Recent research by the ICF found that coaches who get good training are more successful and less likely to quit the profession, while coaching clients say, all else being equal, they prefer to work with certified coaches. If you're new to coaching, my advice is that you get both coach training and certification to increase your confidence and success.

Get Coach Training and Certification

Topics: professional coach, professional coaching, coach training, Coach 100, ICF, Coach Certification, Thomas Leonard, certified coaches, coaching ethics

Should Life, Business, or Executive Coaching Be Government Regulated?

Posted by Julia Stewart

Is coaching regulated?
Written by Julia Stewart

 

People often wonder if the coaching profession is regulated. And professional life, business, and executive coaches often wonder, with trepidation, if coaching should be regulated. This article will help answer those questions, but the conversation about coaching regulation will likely go on for years.

 

To be clear, these questions have different meanings depending on whether you're thinking of hiring a coach, or you're thinking of becoming a coach, or you're already a professional coach:

 

  • If you're thinking about hiring a coach, then you want to know who will be the best coach for you, whether they should be licensed or certified, and whether there are training requirements for professional coaches. If you've been given a great recommendation for a coach from a trusted friend, these issues may matter less to you, but they still matter.
  • If you're thinking about becoming a coach, then you want to know what requirements you have to meet before you can accept paying clients and whether jumping through those hoops will be worth it for you.
  • However, if you're already making a living as a coach, you may regard these questions as threatening, because any changes in regulations or requirements where you live could impact your ability to keep making a living doing what you love. That's frightening. And if you're in the US (or anywhere else), witnessing the current Federal government shutdown, then the idea of getting government involved in your livelihood probably makes you apoplectic!

 

To professional coaches: relax. Your government isn't coming for you.To my knowledge, and I keep my ear to the ground on this, no government is currently regulating professional life, business or executive coaches (If you have knowledge to the contrary, please share it in the comments section, below). There have been attempts to regulate coaching in countries where it is widespread, but so far, coaching has established itself as a profession that doesn't target vulnerable populations, nor those who are in crisis, nor do coaches give advice on health, mental illness, or finance; three areas that usually require credentials. If you're a new coach, you can begin charging clients whenever you like. There are no legal hoops for you to clear.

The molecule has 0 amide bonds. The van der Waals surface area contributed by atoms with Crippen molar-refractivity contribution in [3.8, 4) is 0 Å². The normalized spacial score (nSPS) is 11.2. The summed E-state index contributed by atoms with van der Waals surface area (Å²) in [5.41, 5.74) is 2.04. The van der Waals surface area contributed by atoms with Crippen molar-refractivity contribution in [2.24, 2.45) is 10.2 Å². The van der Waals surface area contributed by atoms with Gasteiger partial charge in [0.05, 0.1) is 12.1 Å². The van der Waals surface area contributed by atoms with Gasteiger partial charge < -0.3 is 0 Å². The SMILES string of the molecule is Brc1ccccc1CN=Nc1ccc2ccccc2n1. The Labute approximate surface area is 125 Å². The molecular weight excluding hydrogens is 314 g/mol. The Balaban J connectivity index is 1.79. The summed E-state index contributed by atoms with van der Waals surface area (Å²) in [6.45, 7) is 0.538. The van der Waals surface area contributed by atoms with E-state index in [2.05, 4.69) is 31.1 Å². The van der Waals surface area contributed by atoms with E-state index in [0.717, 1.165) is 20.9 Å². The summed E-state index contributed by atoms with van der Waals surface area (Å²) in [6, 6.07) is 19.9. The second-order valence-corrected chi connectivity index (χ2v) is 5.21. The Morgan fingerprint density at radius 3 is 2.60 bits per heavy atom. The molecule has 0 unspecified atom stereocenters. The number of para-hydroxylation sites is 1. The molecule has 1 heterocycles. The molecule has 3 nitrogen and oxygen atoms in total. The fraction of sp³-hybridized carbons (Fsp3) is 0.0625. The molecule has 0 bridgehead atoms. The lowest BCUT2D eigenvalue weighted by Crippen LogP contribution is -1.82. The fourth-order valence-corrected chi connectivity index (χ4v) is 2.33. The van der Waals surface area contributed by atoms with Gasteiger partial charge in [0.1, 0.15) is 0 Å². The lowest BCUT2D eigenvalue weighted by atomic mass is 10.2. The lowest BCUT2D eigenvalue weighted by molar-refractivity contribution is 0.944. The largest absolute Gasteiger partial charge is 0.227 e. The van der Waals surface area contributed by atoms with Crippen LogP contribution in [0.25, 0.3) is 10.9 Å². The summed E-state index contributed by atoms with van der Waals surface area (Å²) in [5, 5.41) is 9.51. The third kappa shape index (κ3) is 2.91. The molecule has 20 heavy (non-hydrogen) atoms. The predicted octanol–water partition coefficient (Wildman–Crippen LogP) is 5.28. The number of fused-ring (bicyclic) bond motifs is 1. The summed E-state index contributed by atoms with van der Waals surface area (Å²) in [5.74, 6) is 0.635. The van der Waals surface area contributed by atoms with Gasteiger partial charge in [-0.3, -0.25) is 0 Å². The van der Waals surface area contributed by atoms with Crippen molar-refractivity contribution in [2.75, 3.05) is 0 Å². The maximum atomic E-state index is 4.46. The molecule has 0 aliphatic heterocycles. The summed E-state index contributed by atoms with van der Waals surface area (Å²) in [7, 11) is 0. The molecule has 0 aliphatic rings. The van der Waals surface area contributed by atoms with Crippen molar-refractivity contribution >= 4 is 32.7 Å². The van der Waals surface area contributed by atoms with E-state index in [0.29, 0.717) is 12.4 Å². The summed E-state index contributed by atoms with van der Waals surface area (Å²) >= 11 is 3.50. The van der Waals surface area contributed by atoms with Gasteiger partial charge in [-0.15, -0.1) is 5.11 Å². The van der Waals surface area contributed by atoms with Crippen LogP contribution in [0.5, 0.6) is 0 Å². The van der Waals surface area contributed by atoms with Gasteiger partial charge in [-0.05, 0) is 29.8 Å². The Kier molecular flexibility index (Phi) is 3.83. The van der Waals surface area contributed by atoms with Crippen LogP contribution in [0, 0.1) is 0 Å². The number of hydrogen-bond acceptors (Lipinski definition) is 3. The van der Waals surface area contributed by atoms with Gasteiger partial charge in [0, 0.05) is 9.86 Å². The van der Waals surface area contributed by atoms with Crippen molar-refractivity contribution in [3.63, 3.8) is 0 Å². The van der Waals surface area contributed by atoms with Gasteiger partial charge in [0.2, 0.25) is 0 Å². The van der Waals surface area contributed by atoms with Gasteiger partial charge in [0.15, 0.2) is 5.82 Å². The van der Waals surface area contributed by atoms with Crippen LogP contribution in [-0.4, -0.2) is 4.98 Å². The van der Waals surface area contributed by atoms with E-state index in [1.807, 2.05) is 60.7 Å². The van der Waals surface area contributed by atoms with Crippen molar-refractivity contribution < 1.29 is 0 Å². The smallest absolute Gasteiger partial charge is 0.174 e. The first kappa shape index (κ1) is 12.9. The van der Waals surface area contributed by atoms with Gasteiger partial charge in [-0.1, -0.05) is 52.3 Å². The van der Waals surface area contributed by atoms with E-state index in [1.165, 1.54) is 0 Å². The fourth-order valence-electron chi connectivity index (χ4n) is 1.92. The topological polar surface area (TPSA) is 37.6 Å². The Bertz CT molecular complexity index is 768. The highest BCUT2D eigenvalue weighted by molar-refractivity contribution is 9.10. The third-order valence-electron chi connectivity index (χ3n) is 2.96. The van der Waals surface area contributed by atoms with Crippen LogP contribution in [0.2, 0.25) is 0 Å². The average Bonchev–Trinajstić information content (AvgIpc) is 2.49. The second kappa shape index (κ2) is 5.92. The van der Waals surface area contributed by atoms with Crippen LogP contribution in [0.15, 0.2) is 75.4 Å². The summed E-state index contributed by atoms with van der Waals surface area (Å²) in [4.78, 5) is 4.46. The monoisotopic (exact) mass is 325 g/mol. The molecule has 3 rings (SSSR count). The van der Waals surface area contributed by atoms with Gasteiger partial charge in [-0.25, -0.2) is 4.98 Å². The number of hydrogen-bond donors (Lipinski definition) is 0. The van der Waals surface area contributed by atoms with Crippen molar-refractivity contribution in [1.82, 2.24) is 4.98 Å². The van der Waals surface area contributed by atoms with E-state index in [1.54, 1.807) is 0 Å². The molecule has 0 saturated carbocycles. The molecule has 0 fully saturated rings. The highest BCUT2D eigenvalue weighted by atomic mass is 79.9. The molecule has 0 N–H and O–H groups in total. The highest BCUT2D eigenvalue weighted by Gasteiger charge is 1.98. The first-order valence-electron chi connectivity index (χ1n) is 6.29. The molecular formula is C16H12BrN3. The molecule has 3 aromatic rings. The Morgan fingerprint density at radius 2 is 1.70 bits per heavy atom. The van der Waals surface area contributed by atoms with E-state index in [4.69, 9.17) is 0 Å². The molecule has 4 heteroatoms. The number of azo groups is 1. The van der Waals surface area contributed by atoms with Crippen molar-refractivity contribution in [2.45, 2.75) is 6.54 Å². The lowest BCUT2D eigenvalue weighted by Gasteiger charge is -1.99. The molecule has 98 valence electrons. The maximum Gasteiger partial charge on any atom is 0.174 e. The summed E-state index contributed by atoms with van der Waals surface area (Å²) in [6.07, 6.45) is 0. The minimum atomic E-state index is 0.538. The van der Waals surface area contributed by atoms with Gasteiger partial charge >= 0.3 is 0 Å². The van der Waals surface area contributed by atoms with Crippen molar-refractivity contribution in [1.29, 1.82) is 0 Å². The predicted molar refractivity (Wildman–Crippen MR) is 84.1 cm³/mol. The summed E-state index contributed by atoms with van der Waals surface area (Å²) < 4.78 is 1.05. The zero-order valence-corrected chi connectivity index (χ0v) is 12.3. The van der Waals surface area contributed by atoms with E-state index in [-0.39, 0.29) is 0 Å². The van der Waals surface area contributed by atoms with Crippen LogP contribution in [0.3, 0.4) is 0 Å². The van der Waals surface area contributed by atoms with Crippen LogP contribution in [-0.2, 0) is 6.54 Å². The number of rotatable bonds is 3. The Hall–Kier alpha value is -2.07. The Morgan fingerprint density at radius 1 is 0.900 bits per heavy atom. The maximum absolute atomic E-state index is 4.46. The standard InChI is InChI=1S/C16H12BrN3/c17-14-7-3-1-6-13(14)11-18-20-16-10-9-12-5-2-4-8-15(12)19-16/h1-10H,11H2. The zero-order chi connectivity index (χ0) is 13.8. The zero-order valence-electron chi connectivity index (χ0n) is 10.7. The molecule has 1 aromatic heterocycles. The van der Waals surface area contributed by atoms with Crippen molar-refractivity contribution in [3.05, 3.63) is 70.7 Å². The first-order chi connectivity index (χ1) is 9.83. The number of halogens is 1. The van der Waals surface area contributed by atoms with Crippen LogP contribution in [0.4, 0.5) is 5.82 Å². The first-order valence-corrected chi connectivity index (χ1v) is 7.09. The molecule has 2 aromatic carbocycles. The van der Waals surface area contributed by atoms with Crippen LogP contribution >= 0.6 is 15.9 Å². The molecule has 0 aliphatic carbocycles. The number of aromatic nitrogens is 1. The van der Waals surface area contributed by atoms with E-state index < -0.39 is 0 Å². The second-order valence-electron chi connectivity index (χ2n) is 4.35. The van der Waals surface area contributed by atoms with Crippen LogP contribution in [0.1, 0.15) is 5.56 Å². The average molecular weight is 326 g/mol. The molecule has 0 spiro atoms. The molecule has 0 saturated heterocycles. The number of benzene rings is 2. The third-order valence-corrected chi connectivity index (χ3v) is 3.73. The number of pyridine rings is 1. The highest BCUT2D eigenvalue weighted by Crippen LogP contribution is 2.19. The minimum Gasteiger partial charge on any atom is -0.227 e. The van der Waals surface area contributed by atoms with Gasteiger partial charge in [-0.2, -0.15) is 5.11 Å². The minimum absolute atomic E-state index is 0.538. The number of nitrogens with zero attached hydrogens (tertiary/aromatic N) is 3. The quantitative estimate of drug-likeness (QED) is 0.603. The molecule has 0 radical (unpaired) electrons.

To potential coaching clients: the onus is on you. Caveat emptor: let the buyer beware, is the rule of law that governs coaching. There's a huge variance in the effectiveness of professional coaches, so be sure you hire a good one.

 

By the way, some professional coaches are dead set against government regulation, while others are hoping for it. I put myself in the middle. Responsible coaches owe it to our clients to help them understand what to look for in a good coach. I think the ICF and IAC are in the best position to do this, but all of us need to pitch in, including coach training schools.

 

New professions can best prevent government interference by taking responsibility for their own standards. This Coaching Blog is widely read, so here are a few standards I believe you should look for when hiring a coach. Usually, the more of these you find in a coach, the better. 

 

1. Get recommendations from people you know well and trust. Did your best friend have a great experience with a coach? Then begin there. But ask your friend if the coach paid them for the referral. That's a common practice. A reputable coach will always tell you, up front, if they paid for your referral.

 

But what if you don't know anyone who has worked with a coach?

 

2. Look for coaches who are certified by the IAC or ICF. Yes, there are good coaches who aren't certified by these organizations, but increasingly, better coaches are getting these certifications, because they are a stamp of approval from a trusted source.

 

3. Look for coaches who have joined a professional organization, such as the IAC or ICF, that requires members to sign a code of ethics. Of course, unethical coaches can sign codes, but if the coach is upfront about the ethical code they are bound by, then you at least have something with which to measure their behavior. The good news is that these organizations have online coach directories of their members.